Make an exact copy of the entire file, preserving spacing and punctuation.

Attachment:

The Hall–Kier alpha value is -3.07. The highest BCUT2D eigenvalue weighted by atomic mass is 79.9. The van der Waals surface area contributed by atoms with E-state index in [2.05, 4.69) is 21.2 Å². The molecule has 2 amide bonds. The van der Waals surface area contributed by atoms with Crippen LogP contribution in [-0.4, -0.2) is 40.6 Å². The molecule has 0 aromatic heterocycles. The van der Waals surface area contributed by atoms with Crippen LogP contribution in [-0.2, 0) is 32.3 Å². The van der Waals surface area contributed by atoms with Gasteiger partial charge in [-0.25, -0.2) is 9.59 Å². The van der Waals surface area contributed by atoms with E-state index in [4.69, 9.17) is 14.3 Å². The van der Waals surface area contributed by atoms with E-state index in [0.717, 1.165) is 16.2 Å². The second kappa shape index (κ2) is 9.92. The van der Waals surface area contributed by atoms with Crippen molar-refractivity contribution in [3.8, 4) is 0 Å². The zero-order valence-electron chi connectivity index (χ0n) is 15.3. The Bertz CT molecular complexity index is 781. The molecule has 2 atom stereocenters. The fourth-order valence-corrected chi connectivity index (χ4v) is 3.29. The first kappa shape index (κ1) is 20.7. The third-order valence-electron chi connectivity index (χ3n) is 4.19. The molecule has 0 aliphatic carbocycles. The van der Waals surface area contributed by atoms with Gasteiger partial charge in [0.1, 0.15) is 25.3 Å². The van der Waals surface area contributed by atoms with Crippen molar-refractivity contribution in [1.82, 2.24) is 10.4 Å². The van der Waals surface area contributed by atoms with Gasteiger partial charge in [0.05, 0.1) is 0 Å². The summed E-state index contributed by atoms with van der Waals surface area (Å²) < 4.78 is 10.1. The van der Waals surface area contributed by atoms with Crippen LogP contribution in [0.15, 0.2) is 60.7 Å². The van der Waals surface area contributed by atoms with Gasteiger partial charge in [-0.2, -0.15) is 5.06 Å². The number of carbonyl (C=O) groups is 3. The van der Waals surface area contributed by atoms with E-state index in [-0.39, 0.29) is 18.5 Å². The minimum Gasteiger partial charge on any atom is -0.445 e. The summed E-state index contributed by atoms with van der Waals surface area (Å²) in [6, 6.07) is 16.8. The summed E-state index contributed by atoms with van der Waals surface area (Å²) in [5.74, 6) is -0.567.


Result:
The Hall–Kier alpha value is -3.07. The highest BCUT2D eigenvalue weighted by atomic mass is 79.9. The van der Waals surface area contributed by atoms with E-state index in [2.05, 4.69) is 21.2 Å². The molecule has 2 amide bonds. The van der Waals surface area contributed by atoms with Crippen LogP contribution in [-0.4, -0.2) is 40.6 Å². The molecule has 0 aromatic heterocycles. The van der Waals surface area contributed by atoms with Crippen LogP contribution in [-0.2, 0) is 32.3 Å². The van der Waals surface area contributed by atoms with Gasteiger partial charge in [-0.25, -0.2) is 9.59 Å². The van der Waals surface area contributed by atoms with E-state index in [4.69, 9.17) is 14.3 Å². The van der Waals surface area contributed by atoms with E-state index in [0.717, 1.165) is 16.2 Å². The second kappa shape index (κ2) is 9.92. The van der Waals surface area contributed by atoms with Crippen molar-refractivity contribution in [3.8, 4) is 0 Å². The zero-order valence-electron chi connectivity index (χ0n) is 15.3. The Bertz CT molecular complexity index is 781. The molecule has 2 atom stereocenters. The fourth-order valence-corrected chi connectivity index (χ4v) is 3.29. The first kappa shape index (κ1) is 20.7. The third-order valence-electron chi connectivity index (χ3n) is 4.19. The molecule has 0 aliphatic carbocycles. The van der Waals surface area contributed by atoms with Gasteiger partial charge in [0.1, 0.15) is 25.3 Å². The van der Waals surface area contributed by atoms with Crippen molar-refractivity contribution in [1.82, 2.24) is 10.4 Å². The van der Waals surface area contributed by atoms with Gasteiger partial charge in [0.05, 0.1) is 0 Å². The summed E-state index contributed by atoms with van der Waals surface area (Å²) < 4.78 is 10.1. The van der Waals surface area contributed by atoms with Crippen LogP contribution in [0.15, 0.2) is 60.7 Å². The van der Waals surface area contributed by atoms with Gasteiger partial charge in [-0.2, -0.15) is 5.06 Å². The number of carbonyl (C=O) groups is 3. The van der Waals surface area contributed by atoms with E-state index in [-0.39, 0.29) is 18.5 Å². The minimum Gasteiger partial charge on any atom is -0.445 e. The summed E-state index contributed by atoms with van der Waals surface area (Å²) in [6, 6.07) is 16.8. The summed E-state index contributed by atoms with van der Waals surface area (Å²) in [5.74, 6) is -0.567.